Each video is tightly edited and just the right pace, so there’s no wasted time watching me “hmm” and “uhh” my way around the design.

The Component Gallery

How many times have you found yourself looking at other apps to get ideas for things like button styles, form layouts, or navigation treatments?

This has always been a huge pain point for us with our own work, so we built the component gallery to solve it.

The component gallery is a huge resource of 20+ component/layout categories, and 200+ individual component styles.

It includes medium-fidelity mockups of every idea we could think of, for every component we could think of, including things like:

  • Button styles
  • Card layouts
  • Login page layouts
  • Table styles
  • Marketing page sections
  • Navigation layouts

…and much, much more.

Color Palettes

If you’ve ever used an online color palette generator, you know that the five swatches they end up giving you are never enough to build out a real interface.

We set out to solve this by handcrafting over a dozen comprehensive color palettes that include 10 shades for each included color, as well as an example UI showing how those colors are intended to be used:

We’ve also put together a huge library of individual color scales that you can use to curate your own palettes, without handpicking every single shade yourself.

Font Suggestions

Trying to pick the perfect font for a project is a nightmare. There are thousands of fonts to choose from, and trying to make an informed decision without seeing a particular font in the right context takes forever.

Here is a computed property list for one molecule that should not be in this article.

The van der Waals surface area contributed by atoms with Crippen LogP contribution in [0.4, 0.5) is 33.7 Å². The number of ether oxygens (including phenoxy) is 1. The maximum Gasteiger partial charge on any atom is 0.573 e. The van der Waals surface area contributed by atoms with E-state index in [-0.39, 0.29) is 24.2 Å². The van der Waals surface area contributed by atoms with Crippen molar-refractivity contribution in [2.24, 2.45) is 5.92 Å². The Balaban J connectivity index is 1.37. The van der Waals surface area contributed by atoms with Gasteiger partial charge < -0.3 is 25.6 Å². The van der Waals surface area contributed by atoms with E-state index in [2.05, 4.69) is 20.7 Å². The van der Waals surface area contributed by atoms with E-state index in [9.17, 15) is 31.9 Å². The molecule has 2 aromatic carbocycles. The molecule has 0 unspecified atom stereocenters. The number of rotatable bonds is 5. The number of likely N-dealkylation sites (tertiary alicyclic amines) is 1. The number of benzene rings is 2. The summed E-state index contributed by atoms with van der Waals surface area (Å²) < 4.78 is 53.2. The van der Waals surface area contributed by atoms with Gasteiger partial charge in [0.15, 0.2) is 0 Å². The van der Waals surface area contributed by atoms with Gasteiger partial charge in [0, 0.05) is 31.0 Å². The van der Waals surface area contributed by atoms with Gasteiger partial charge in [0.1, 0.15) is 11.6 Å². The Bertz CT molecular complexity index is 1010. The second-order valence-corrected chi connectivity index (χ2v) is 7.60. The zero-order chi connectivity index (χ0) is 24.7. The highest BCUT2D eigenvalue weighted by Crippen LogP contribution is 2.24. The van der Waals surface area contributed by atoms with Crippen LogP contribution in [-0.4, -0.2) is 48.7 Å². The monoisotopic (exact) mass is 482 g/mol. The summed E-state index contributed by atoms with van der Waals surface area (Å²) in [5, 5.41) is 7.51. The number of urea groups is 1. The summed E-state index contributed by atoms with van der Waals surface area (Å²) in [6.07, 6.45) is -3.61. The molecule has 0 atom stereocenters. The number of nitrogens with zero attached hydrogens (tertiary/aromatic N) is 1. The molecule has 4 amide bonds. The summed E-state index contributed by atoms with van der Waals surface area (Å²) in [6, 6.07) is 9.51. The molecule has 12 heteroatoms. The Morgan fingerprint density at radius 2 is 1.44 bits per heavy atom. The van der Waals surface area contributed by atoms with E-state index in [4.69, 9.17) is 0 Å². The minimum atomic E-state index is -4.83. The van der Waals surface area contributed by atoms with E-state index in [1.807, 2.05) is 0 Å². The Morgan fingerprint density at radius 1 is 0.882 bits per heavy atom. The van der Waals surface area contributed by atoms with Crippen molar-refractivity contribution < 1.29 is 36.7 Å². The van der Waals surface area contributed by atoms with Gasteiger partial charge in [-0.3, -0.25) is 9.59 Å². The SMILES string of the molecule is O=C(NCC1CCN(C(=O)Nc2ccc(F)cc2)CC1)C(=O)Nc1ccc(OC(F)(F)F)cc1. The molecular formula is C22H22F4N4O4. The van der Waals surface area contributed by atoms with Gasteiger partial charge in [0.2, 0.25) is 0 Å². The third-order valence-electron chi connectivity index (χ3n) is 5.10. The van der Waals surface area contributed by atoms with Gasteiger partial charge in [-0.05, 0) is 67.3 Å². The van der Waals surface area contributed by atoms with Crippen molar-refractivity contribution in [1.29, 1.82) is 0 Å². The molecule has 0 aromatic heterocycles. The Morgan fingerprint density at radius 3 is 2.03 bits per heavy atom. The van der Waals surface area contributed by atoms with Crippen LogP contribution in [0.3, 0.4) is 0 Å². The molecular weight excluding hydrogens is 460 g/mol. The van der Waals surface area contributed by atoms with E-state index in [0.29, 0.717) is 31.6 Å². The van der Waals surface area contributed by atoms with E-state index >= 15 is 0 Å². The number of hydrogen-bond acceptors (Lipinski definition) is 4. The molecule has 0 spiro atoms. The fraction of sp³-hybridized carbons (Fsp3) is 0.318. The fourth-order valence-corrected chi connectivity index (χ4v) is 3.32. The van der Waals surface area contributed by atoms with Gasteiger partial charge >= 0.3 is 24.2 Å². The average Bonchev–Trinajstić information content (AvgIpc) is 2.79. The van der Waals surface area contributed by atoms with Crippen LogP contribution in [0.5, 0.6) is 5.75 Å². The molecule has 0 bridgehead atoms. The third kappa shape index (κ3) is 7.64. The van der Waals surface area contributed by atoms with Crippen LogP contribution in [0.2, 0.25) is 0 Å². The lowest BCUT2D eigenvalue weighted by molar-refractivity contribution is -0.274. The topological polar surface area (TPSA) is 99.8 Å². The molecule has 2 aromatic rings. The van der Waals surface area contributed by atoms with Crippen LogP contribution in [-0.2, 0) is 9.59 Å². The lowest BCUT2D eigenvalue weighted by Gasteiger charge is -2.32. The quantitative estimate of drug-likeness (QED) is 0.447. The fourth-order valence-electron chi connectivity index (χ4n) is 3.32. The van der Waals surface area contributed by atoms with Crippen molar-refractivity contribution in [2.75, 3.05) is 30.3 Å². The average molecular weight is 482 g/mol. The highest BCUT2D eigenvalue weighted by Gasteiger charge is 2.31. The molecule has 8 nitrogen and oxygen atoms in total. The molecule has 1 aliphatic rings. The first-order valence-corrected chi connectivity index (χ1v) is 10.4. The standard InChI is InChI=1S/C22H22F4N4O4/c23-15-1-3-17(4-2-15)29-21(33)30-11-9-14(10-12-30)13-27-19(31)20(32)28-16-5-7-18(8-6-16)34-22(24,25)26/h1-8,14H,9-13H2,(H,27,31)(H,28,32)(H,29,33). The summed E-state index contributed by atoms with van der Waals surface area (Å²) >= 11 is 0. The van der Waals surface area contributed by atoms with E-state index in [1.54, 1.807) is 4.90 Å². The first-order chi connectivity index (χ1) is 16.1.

We’ve put together a list of over 30 fonts we absolutely love, and broken it down across three categories: UI, headlines, and article copy.

Each font is shown in an example UI for that category, so you can get a feel for exactly how it’s going to look where you intend to use it, without having to try each font yourself.

If you’ve ever felt uneasy trying to choose a typeface, this is going to save you a ton of time.

Custom illustrated icons

Refactoring UI also includes a set of 200 beautifully illustrated SVG icons.

The SVGs are pre-optimized, and the colors can easily be customized to fit your branding with just CSS — no design tool knowledge required.

.primary {
fill: #637985; }
.secondary {
fill: #0D2B3E; }

Get Refactoring UI today.

Learn how to design beautiful user interfaces by yourself using specific tactics explained from a developer's point-of-view.

The Complete Package

$149
USD
Buy now
  • The 218-page book in PDF format
  • All three in-depth video tutorials
  • Component inspiration gallery, featuring 200+ component and layout ideas
  • Over a dozen comprehensive color palettes, tailored for application UIs
  • Curated font showcase, including 30+ font recommendations categorized by use-case
  • Exclusive icon library, including 200 easily customizable SVG icons

Buying for your team?
View team pricing options.

The Essentials

$99
USD
Buy now
  • The 218-page book in PDF format
  • All three in-depth video tutorials